Thought to bring good luck to their owners, Lhasa Apsos can be high maintenance dogs. They are loving dogs and very intelligent. Originally from Tibet, they were bred by nobles and holy men. These dogs love their owners and need to be showered in attention and affection; they can become depressed if they aren't. However, if you give them the proper care and spend lots of time with them, they will always be happy dogs.
Lhasa Apsos have long outer coats that require daily brushings. You will need to remove the tangles in the coat and shampoo your dog often. You are also going to have to bring your little Lhasa into the vet for regular checkups. They are prone to ear and eye infections, as well as skin disorders and kidney disease. Get your Lhasa vaccinated, and give it all the proper flea/tick and heartworm medication.
You are going to have to be a little firm with your Lhasa when you give it commands. It needs to know that you are the dominant animal in this relationship. You are going to have to be very consistent in your discipline, but Lhasas respond very well to praise and affection.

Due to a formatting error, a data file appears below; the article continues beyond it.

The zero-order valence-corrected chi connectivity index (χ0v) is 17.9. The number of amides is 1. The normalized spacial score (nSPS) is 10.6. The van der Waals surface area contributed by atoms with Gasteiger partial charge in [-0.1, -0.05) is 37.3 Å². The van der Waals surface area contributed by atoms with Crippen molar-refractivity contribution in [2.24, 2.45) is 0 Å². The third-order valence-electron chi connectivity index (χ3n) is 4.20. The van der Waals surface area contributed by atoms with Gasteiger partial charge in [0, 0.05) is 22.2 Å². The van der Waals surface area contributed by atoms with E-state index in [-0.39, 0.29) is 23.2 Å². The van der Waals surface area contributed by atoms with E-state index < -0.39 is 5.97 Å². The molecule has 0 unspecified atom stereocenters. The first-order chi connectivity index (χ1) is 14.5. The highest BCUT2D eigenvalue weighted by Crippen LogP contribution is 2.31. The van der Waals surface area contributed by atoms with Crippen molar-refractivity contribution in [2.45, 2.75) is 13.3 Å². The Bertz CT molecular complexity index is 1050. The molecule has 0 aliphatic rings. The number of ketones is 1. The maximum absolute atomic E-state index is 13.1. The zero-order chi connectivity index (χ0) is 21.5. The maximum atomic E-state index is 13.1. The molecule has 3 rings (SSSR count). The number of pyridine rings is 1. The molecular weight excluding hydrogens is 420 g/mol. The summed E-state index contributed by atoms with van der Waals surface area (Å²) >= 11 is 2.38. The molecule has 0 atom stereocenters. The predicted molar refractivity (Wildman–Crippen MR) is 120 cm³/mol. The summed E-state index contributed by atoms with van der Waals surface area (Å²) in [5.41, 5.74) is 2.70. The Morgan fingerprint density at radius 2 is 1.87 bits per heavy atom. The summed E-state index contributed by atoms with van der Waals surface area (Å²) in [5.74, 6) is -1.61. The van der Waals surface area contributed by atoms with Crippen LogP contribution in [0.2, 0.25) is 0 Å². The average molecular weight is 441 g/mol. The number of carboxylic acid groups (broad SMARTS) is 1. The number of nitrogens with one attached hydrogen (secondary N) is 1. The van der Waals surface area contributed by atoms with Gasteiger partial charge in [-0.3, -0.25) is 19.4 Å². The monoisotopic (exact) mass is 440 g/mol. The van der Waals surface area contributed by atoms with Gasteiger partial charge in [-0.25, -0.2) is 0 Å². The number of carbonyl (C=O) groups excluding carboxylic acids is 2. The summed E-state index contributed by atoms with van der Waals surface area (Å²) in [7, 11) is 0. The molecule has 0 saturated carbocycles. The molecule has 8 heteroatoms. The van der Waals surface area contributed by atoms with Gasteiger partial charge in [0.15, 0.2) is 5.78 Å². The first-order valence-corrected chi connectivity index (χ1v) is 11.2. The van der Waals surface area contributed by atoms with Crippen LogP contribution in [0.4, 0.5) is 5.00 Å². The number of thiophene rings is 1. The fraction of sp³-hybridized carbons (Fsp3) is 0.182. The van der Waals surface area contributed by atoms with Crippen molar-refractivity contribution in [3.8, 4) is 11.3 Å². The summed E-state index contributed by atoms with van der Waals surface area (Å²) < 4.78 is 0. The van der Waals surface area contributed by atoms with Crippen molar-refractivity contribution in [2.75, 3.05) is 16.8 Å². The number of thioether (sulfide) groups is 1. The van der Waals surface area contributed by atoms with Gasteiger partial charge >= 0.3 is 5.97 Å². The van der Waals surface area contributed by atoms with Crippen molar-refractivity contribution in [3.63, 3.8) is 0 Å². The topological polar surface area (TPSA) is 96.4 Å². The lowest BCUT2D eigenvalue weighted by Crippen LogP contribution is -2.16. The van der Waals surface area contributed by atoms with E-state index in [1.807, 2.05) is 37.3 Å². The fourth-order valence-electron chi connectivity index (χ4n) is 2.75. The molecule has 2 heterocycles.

Lhasas are known to be a little destructive when they are left alone, so it is best to crate your dog when you leave the house without her. Consult with your vet about the proper size and bedding for the crate. Don't fret if you feel the crate is too small; crates aren't supposed to be large spaces. Dogs are descended from wolves, and the wolf den is a small, comfortable space. Having a small, comfortable personal space makes a dog feel safe and secure. Doing this will also keep the Lhasa from using her crate as a bathroom. Dogs have a tendency to not use the bathroom where they sleep, so this helps with house breaking your Lhasa as well.
Training your Lhasa will make her easier to handle, as well as preventing her from tearing up the house. Like all dogs, you will need to walk your Lhasa daily, preferably more than once. You should walk your Lhasa no less than 30 minutes at a time, and change up the routes you take every now and then. Changing the routes you take challenges the Lhasa's mind and allows her to experience new sights and most importantly new dogs to interact with.